Coronavirus Royal News

Princess Anne set to be first royal to return to public duties

Princess Anne is set to be the first member of The Royal Family to resume public duties with a visit to the Duke of Gloucester Barracks in Gloucestershire on Tuesday 16th June. If the engagement does go ahead as planned, it will mark the first face-to-face engagement for a member of The Royal Family since the COVID-19 pandemic took hold in March.

The Princess Royal is set to meet with COVID-19 staff at the Duke of Gloucester Barracks in South Cerney.

The engagement on Tuesday 16th June may be Princess Anne’s first in a while but it is certainly not her last. On Tuesday 30th June, the Princess Royal is set to visit Scarborough and Ryedale Carers, of which she is Patron, to celebrate their 25th anniversary. She will also visit Dovecote Park in Pontefract in her role as President of City and Guilds London Institute.

The Duke of Gloucester Barracks is a British Army barracks and was established on the site of the former RAF South Cerney in 1971. Notable units based at the barracks include the 104th Logistic Support Brigade, Joint Air Mounting Centre and The Royal Logistics Corps.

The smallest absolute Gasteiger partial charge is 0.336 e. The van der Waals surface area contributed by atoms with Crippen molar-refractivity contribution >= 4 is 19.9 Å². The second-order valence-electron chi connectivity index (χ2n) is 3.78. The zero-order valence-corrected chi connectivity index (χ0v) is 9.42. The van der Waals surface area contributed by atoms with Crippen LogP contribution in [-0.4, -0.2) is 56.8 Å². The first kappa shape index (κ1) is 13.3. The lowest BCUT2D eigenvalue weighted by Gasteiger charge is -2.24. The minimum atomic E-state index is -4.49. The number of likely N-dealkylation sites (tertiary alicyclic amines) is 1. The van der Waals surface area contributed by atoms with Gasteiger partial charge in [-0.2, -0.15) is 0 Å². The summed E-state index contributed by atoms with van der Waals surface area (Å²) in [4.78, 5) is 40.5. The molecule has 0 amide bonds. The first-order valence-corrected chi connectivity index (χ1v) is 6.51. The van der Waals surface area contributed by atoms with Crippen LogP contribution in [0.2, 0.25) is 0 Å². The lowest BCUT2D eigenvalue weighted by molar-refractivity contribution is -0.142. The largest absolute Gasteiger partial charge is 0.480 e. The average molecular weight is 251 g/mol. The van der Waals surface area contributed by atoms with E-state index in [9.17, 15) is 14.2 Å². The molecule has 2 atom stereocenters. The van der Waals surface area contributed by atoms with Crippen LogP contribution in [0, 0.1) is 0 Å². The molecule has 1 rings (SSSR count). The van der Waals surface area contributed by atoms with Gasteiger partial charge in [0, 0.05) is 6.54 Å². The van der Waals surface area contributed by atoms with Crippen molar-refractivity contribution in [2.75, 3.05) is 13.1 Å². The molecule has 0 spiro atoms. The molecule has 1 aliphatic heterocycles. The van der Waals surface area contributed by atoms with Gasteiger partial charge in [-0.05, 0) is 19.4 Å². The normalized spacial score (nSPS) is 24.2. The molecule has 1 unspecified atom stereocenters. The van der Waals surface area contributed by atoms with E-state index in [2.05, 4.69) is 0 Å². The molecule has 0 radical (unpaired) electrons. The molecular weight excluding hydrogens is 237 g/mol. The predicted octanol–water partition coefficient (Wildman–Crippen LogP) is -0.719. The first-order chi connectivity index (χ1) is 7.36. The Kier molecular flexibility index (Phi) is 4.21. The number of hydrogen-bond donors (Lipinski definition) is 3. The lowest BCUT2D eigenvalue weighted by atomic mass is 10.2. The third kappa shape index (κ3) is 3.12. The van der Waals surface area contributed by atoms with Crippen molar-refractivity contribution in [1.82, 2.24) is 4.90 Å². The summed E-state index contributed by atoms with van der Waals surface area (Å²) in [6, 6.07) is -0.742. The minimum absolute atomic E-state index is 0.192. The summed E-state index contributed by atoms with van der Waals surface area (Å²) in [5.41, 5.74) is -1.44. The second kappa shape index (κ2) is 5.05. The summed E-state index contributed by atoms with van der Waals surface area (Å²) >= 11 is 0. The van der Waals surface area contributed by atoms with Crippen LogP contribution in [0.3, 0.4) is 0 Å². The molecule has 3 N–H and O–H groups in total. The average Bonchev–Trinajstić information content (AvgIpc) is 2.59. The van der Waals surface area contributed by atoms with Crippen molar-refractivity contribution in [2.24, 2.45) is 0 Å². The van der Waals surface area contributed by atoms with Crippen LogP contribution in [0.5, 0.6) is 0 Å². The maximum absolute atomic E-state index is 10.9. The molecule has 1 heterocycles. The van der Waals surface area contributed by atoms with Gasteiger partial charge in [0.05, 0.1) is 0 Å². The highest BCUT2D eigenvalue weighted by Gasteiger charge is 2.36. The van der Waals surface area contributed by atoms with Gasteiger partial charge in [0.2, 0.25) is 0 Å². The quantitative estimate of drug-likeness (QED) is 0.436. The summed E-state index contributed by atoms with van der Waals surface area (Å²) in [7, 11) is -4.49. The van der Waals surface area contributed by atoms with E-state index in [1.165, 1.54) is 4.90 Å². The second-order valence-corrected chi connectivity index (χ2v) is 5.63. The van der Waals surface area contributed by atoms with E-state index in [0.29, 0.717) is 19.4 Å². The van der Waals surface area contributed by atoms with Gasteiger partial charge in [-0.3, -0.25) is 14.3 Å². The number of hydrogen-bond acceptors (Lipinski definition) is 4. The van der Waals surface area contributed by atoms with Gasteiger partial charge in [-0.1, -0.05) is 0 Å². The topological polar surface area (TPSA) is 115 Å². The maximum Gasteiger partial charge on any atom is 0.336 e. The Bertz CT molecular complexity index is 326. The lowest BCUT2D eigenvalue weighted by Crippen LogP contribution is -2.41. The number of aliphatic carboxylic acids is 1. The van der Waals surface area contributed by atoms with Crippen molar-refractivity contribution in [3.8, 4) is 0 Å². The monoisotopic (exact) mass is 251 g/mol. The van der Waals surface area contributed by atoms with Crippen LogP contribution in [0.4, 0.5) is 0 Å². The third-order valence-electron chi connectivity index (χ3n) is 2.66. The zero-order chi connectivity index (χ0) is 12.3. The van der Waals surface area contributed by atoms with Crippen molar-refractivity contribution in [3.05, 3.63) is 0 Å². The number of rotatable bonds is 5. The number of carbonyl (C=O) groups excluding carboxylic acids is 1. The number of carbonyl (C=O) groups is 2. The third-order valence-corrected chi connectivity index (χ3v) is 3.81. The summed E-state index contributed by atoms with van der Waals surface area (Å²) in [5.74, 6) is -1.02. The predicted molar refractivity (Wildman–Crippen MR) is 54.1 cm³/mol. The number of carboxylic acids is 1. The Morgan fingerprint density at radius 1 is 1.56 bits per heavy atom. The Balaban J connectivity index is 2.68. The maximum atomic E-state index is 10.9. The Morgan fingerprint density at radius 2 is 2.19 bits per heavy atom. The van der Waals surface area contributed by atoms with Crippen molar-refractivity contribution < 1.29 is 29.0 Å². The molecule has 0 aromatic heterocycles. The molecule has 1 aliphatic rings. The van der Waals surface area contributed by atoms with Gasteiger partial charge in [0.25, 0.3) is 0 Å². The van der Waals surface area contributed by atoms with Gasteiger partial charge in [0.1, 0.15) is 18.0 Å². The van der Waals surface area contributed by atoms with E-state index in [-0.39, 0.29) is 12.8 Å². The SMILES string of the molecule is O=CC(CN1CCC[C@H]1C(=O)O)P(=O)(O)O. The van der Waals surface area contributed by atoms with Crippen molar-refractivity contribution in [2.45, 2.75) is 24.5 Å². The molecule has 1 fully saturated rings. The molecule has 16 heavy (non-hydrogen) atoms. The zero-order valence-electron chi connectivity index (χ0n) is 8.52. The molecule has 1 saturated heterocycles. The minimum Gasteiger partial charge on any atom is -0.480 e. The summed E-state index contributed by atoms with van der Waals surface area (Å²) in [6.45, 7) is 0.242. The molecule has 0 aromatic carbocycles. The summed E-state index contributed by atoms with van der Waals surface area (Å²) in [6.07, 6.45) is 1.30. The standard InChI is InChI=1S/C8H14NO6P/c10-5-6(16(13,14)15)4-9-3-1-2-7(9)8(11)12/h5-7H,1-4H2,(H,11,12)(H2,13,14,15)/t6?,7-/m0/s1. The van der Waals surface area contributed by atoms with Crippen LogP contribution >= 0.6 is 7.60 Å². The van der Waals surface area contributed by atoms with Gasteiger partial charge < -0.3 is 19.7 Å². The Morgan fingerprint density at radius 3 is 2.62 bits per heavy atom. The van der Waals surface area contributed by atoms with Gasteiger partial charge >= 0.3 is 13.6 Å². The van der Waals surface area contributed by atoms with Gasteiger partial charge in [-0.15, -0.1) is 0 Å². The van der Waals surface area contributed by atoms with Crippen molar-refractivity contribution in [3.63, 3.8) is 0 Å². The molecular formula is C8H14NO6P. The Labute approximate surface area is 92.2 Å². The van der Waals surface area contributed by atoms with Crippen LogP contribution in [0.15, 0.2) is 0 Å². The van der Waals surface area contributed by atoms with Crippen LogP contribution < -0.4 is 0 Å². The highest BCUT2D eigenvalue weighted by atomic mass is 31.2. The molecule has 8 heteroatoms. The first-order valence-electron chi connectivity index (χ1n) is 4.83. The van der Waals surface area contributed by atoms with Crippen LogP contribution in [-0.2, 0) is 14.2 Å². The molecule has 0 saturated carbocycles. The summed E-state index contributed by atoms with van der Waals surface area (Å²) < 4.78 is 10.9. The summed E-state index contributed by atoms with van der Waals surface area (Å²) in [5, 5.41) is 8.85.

Princess Anne will celebrate her 70th Birthday in August and was one of the last members of The Royal Family to perform a public engagement before the UK went in to lockdown. She attended the National Convention at Addington Equestrian Centre on 16th March.

Princess Anne is the only senior member of The Royal Family to have engagements in the diary. The Queen’s engagements are expected to be cancelled until the Autumn at the earliest while The Duke and Duchess of Cambridge and The Earl and Countess of Wessex are currently looking at ways to conduct physical engagements in the near future.

Prince Charles and The Duchess of Cornwall will return to London next week to formally receive President Macron of France at Clarence House.

Princess Anne is often regarded as the hardest working member of The Royal Family. In 2019 she performed 506 public engagements, just slightly behind Prince Charles’s 521.

Photo: Chatham House

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